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03 March 2018

Switzerland: "Do Not Prematurely Increase Limit Values": Commentary by "Beobachter" Editor-in-Chief, Andres Büchi

"Switzerland has often distinguished itself by being a
little more cautious and thoughtful than other countries." -
Observer editor-in-chief Andres Büchi. 
Photo: Paul Seewer
"Do not prematurely increase limit values"
BY ANDRES BÜCHI, beobachter.ch
Updated 1st March 2018 (translation)

On March 5, the Council of States decides on a requested increase in precautionary limits for mobile communications.  It should set a clear signal against these plans. A commentary by Andres Büchi.

In Switzerland, strict precautionary limits for mobile phone radiation apply today to places with particularly sensitive use (OMEN) in international comparison. The economy, telecom companies and the Federal Council now recommend easing these so-called investment limits in order to create more capacity and to enable the 5G mobile communications standard for the "Internet of Things".

This is easily possible without endangering the population, it is argued. Finally, the significantly higher WHO emission limit values, which must be adhered to absolutely and everywhere for health reasons, still apply.

But despite the lament of the economy, Switzerland otherwise loses the connection in digital development, with all understanding of the hoped for super fast surfing pleasure and the dreams of a world in which soon every thing should be linked to the Internet and control itself: The applicable limit values ​​should not be prematurely relaxed.

The development is much too fast

The possible, even longer-term effects of electromagnetic fields and radiation even below the WHO emission limits on humans, animals and plants are still too unclear. There are many serious indications that microwave exposure is not quite as harmless as we like to think.

To be sure, according to the criteria of science, no direct causal relationship between high-frequency radio signals and damage to health has been proven as long as the WHO limit values ​​are met. But there are undoubtedly effects and impairments that have been noted even with lower radiation doses. Studies on students are, for example, have shown lack of concentration , sleep disorders , loss of performance, changes in brain waves.

But even with the optimistic assumption that as long as only the WHO recommendations are met, we are on the safe side, there are good reasons to slow down the stormy development of mobile technology. Should the capacity of the information superhighway reach its limits as a result of the current limit values, this price is therefore justifiable.

What is technically feasible is not always desirable

The desired profit through even faster data transfers in the omnipresent Internet has long since been countered on the liabilities side, which is hardly desirable from an economic point of view. This is exemplified in the case of the youngest generation, which grew up with the mobile phone - or rather, grew up with it - and whose digital expansion is intended for the future.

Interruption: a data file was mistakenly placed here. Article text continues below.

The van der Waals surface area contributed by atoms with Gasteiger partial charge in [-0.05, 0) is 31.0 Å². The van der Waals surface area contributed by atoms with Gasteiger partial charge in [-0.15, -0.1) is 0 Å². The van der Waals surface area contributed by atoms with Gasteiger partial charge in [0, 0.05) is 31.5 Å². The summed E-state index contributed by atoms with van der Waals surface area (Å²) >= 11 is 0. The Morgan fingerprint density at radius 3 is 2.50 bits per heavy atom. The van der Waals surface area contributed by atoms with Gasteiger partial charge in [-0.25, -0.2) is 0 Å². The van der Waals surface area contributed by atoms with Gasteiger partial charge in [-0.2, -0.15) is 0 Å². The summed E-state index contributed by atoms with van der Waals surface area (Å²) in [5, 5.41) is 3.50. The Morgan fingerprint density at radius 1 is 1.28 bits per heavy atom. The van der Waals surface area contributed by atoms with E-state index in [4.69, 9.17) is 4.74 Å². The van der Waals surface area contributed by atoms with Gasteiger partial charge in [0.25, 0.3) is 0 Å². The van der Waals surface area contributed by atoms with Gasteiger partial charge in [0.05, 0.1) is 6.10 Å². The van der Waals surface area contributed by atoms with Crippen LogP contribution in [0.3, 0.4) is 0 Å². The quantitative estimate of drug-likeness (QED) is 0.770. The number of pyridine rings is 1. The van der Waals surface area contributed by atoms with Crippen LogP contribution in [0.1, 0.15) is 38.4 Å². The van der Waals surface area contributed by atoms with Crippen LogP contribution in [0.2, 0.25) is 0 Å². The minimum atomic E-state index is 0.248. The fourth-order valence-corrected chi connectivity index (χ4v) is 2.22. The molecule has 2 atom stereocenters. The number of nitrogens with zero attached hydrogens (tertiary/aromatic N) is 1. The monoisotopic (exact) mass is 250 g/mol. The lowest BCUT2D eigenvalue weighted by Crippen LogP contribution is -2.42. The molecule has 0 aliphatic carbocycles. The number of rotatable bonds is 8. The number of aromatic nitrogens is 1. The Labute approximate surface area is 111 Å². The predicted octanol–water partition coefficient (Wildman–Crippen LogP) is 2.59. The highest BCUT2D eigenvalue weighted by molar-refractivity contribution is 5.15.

The digital helpers in the schools and homes condition the behavior of adolescents in an increasingly disturbing way. For example, the US psychologist and generation researcher Jean Twenge in her new book "iGen" shows that many young people have developed a veritable mobile phone addiction.

Teenagers are becoming increasingly depressed

What's more, the long-term comparison with allegedly more successful, beautiful or fitter youth worldwide, the permanent headlines of disasters and tragedies from around the world and the constant noise of the Internet are making children increasingly depressed. The main driver for this is the constant fear of missing something. For this "Fear of Missing Out" already the short term Fomo has been coined, it leaves more and more teenagers with feelings of uselessness and uncertainty.

An OECD report ( "Students, Computers and Learning: Making the Connection" ) concluded in 2015: "There is an increased risk of delays in speech and movement development, obesity , sleep disorders, empathy loss and school failure." Conclusion: "We have to take it as a reality that technology is doing more harm than good in our schools." (OECD Pisa chief Andreas Schleicher).

Caution prevailed in the GM debate

Of course, these questions concern the use of digital media and not the health precautions. But if we are constantly anticipating what is technically possible, we need not be surprised about later, possibly negative, consequences.

There has been a comparable discussion for years about the possibilities of genetic engineering in agriculture. Unlike other countries, Switzerland has always pursued a cautious policy on this issue.

For example, the cultivation of genetically modified plants in Switzerland is still prohibited. Last December, Parliament extended the current moratorium until 2021. In contrast, the Federal Council had proposed creating a legal basis for a later coexistence of GM-free and genetically modified plants. Parliament opted for a slower, more cautious course.

The Swiss moratorium approach, criticized environment minister Doris Leuthard at that time, according to NZZ , will not be able to stop the worldwide development. That's right. But Switzerland has often distinguished itself by being a little slower and a little more cautious and thoughtful than other countries. That is exactly what is recommended in mobile communications. There is no reason to abandon the rigorous Swiss limits prematurely.

Original article in German:

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